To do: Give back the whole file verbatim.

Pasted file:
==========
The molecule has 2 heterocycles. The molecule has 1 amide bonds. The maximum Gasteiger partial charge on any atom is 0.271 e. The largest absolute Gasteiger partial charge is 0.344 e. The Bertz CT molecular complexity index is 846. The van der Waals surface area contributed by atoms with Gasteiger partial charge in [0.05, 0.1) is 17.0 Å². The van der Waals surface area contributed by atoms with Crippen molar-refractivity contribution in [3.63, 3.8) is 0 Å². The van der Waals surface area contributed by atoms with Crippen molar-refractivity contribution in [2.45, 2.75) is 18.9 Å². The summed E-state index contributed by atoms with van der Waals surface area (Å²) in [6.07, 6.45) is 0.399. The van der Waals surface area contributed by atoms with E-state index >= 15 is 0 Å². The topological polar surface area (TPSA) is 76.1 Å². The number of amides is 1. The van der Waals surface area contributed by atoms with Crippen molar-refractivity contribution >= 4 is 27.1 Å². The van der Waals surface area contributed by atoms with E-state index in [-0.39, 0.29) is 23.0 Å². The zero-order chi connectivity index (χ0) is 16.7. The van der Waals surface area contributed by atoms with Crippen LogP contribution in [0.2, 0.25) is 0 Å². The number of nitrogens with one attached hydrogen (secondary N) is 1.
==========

The molecule has 2 heterocycles. The molecule has 1 amide bonds. The maximum Gasteiger partial charge on any atom is 0.271 e. The largest absolute Gasteiger partial charge is 0.344 e. The Bertz CT molecular complexity index is 846. The van der Waals surface area contributed by atoms with Gasteiger partial charge in [0.05, 0.1) is 17.0 Å². The van der Waals surface area contributed by atoms with Crippen molar-refractivity contribution in [3.63, 3.8) is 0 Å². The van der Waals surface area contributed by atoms with Crippen molar-refractivity contribution in [2.45, 2.75) is 18.9 Å². The summed E-state index contributed by atoms with van der Waals surface area (Å²) in [6.07, 6.45) is 0.399. The van der Waals surface area contributed by atoms with E-state index >= 15 is 0 Å². The topological polar surface area (TPSA) is 76.1 Å². The number of amides is 1. The van der Waals surface area contributed by atoms with Crippen molar-refractivity contribution >= 4 is 27.1 Å². The van der Waals surface area contributed by atoms with E-state index in [-0.39, 0.29) is 23.0 Å². The zero-order chi connectivity index (χ0) is 16.7. The van der Waals surface area contributed by atoms with Crippen LogP contribution in [0.2, 0.25) is 0 Å². The number of nitrogens with one attached hydrogen (secondary N) is 1.